My plan is for some leftover turkey and dressing, but no gels such as mayo, to be packed when traveling to D.C. for next Tuesdays oral argument in KSR v. Teleflex. Predicting what bit of patent lore or precedent that Roberts Robed Reviewers may seize upon is mysterious and nonobvious. The game though comes down to some fundamentals.
Is all progeny of Graham v. Deere wrong, since it fails to follow Sakraida?
What is favored, the predictability of the TSM standard, or the ability to reach invalidity at the summary judgment stage?
Should §103(a) be interpreted with a view to whether a patent is obvious based on the skill level in the art, or obvious because the prior art presages the invention?
Even if the Engelgau patent has an invalid claim, does this case provide an appropriate vehicle to reconfigure 40 years of obviousness precedent?
The reply brief of KSR stridently challenges anything inapposite to its reading of Sakraida and Black Rock. The Petitioner too argues against the clear and convincing burden on the party asserting obviousness, and argues against some Graham v. Deere inquiries being considered factual matters, in the context of summary judgment practice. I find it had to believe that this Court will toss those foundational aspects of the law, even if it were to rule that the TSM test is not essential to an obviousness declaration.
Another argument in Petitioners Reply, which is novel but dubious, is that skill should be the ultimate test of obviousness. KSR urges that the degree of skill needed to solve an objectively defined problem, not the absence of motivation [to combine] should be dispositive. If so, then every case turns on who can win on the level of skill issue. The infringer wants a high level, since such a person would have skill enough to combine known elements. Can invention be equated simply to skill? If so, then persons, who lack the education or experience, indeed, persons with little skill in the art, would make inventions that smarter, wiser, more educated persons would declare obvious. Adopting Petitioners objective skill test would mean that only persons of high skill could invent non-obvious subject matter; even then, persons of higher skill could argue it was obvious.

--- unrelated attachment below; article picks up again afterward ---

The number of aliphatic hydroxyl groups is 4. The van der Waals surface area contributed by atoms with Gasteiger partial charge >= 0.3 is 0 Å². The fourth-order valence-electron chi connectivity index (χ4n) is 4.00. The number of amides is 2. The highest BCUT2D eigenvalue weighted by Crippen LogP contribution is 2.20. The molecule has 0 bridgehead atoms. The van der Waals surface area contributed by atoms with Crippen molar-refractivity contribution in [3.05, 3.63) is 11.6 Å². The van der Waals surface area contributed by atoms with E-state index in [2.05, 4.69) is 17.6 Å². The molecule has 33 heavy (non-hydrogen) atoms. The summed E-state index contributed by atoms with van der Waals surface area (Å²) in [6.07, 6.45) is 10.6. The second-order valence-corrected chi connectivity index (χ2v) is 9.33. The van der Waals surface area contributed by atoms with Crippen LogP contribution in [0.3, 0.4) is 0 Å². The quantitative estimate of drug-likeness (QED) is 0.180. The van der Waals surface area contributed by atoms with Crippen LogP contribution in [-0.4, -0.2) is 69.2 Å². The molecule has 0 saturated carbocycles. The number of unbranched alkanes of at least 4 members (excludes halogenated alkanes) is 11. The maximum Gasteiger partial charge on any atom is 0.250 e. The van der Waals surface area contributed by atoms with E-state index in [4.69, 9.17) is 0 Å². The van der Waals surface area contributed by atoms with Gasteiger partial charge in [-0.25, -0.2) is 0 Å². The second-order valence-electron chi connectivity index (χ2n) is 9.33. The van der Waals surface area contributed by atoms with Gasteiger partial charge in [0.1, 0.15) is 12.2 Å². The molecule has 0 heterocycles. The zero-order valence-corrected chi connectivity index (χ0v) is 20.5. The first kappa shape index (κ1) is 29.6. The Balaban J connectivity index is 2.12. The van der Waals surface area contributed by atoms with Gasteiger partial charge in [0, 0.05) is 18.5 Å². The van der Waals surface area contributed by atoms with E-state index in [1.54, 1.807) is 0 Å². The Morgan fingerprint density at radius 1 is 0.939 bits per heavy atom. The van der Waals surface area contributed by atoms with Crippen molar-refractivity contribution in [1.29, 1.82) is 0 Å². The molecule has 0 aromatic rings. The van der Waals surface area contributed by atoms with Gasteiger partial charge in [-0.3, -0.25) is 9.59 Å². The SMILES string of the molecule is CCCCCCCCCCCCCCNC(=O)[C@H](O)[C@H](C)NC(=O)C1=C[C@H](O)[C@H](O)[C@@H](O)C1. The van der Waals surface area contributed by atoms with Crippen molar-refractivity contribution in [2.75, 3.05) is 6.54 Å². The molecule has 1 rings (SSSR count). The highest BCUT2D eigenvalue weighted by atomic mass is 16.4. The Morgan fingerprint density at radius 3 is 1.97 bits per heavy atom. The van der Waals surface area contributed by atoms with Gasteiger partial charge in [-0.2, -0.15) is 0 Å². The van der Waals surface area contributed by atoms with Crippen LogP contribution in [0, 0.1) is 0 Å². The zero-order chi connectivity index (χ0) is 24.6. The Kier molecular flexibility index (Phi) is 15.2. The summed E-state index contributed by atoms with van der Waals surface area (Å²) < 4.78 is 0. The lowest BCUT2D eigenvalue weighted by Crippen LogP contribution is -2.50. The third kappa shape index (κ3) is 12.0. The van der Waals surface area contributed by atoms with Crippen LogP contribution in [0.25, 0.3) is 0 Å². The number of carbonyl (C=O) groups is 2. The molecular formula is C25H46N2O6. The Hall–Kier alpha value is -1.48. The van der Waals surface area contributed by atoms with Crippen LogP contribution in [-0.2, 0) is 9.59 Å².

The TSM test is workable, predictable, and grounded on at least 40 years of precedent. Everything else that has been proposed in the briefs would be unworkable, and would tend to promote unpredictability in patent prosecution and in validity litigation.
Now, I need to pack – is gravy a liquid or a gel?